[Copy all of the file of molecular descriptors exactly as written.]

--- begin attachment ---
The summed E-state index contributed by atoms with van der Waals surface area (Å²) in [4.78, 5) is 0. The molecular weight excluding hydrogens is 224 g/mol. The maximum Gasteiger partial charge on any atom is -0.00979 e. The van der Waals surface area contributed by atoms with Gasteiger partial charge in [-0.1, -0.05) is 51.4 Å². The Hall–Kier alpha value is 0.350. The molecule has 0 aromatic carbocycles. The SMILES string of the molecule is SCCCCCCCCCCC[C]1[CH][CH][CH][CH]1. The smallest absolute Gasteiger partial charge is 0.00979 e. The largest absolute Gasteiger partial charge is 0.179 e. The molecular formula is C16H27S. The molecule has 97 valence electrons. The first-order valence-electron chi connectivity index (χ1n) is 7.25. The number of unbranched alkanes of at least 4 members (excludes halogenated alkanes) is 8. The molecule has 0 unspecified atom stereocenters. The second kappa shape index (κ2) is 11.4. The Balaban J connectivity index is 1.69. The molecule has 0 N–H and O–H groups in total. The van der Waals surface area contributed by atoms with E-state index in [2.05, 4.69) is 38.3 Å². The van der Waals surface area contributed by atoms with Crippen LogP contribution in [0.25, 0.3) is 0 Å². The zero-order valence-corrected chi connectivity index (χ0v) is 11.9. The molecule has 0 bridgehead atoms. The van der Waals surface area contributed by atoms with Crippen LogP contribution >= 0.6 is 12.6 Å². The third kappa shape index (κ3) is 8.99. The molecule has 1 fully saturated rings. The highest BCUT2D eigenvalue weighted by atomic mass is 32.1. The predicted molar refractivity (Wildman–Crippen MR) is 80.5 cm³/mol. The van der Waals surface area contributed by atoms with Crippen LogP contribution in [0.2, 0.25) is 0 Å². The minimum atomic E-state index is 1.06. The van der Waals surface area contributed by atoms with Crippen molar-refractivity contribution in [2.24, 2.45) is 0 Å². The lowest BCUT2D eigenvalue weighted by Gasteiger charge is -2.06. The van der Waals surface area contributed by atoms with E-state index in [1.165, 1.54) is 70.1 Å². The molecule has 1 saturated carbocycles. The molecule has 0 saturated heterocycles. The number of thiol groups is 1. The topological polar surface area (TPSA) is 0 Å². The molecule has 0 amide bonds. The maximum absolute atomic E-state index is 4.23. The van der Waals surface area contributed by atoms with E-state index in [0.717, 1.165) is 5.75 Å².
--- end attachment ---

The summed E-state index contributed by atoms with van der Waals surface area (Å²) in [4.78, 5) is 0. The molecular weight excluding hydrogens is 224 g/mol. The maximum Gasteiger partial charge on any atom is -0.00979 e. The van der Waals surface area contributed by atoms with Gasteiger partial charge in [-0.1, -0.05) is 51.4 Å². The Hall–Kier alpha value is 0.350. The molecule has 0 aromatic carbocycles. The SMILES string of the molecule is SCCCCCCCCCCC[C]1[CH][CH][CH][CH]1. The smallest absolute Gasteiger partial charge is 0.00979 e. The largest absolute Gasteiger partial charge is 0.179 e. The molecular formula is C16H27S. The molecule has 97 valence electrons. The first-order valence-electron chi connectivity index (χ1n) is 7.25. The number of unbranched alkanes of at least 4 members (excludes halogenated alkanes) is 8. The molecule has 0 unspecified atom stereocenters. The second kappa shape index (κ2) is 11.4. The Balaban J connectivity index is 1.69. The molecule has 0 N–H and O–H groups in total. The van der Waals surface area contributed by atoms with E-state index in [2.05, 4.69) is 38.3 Å². The van der Waals surface area contributed by atoms with Crippen LogP contribution in [0.25, 0.3) is 0 Å². The zero-order valence-corrected chi connectivity index (χ0v) is 11.9. The molecule has 0 bridgehead atoms. The van der Waals surface area contributed by atoms with Crippen LogP contribution >= 0.6 is 12.6 Å². The third kappa shape index (κ3) is 8.99. The molecule has 1 fully saturated rings. The highest BCUT2D eigenvalue weighted by atomic mass is 32.1. The predicted molar refractivity (Wildman–Crippen MR) is 80.5 cm³/mol. The van der Waals surface area contributed by atoms with Crippen LogP contribution in [0.2, 0.25) is 0 Å². The minimum atomic E-state index is 1.06. The van der Waals surface area contributed by atoms with Crippen molar-refractivity contribution in [2.24, 2.45) is 0 Å². The lowest BCUT2D eigenvalue weighted by Gasteiger charge is -2.06. The van der Waals surface area contributed by atoms with E-state index in [1.165, 1.54) is 70.1 Å². The molecule has 1 saturated carbocycles. The molecule has 0 saturated heterocycles. The number of thiol groups is 1. The topological polar surface area (TPSA) is 0 Å². The molecule has 0 amide bonds. The maximum absolute atomic E-state index is 4.23. The van der Waals surface area contributed by atoms with E-state index in [0.717, 1.165) is 5.75 Å².